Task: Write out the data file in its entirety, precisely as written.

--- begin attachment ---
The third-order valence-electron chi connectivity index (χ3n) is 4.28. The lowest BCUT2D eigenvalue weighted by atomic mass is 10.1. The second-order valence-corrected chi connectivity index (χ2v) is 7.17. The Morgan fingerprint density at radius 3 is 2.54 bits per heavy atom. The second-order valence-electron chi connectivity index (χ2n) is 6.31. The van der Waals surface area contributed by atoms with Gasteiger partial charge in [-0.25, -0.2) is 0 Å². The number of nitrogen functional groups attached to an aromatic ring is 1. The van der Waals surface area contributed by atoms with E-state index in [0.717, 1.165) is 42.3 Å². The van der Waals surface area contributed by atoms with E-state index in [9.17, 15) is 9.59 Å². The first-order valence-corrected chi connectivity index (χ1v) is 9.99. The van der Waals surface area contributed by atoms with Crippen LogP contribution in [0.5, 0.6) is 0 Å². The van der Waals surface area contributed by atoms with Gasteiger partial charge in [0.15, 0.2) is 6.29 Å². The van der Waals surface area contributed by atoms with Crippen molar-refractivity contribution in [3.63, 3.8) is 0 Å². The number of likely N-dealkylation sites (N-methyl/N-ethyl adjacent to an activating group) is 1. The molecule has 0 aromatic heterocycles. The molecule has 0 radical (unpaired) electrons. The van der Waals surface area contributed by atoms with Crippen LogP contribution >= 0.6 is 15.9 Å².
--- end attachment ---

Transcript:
The third-order valence-electron chi connectivity index (χ3n) is 4.28. The lowest BCUT2D eigenvalue weighted by atomic mass is 10.1. The second-order valence-corrected chi connectivity index (χ2v) is 7.17. The Morgan fingerprint density at radius 3 is 2.54 bits per heavy atom. The second-order valence-electron chi connectivity index (χ2n) is 6.31. The van der Waals surface area contributed by atoms with Gasteiger partial charge in [-0.25, -0.2) is 0 Å². The number of nitrogen functional groups attached to an aromatic ring is 1. The van der Waals surface area contributed by atoms with E-state index in [0.717, 1.165) is 42.3 Å². The van der Waals surface area contributed by atoms with E-state index in [9.17, 15) is 9.59 Å². The first-order valence-corrected chi connectivity index (χ1v) is 9.99. The van der Waals surface area contributed by atoms with Crippen LogP contribution in [0.5, 0.6) is 0 Å². The van der Waals surface area contributed by atoms with Gasteiger partial charge in [0.15, 0.2) is 6.29 Å². The van der Waals surface area contributed by atoms with Crippen molar-refractivity contribution in [3.63, 3.8) is 0 Å². The number of likely N-dealkylation sites (N-methyl/N-ethyl adjacent to an activating group) is 1. The molecule has 0 aromatic heterocycles. The molecule has 0 radical (unpaired) electrons. The van der Waals surface area contributed by atoms with Crippen LogP contribution >= 0.6 is 15.9 Å².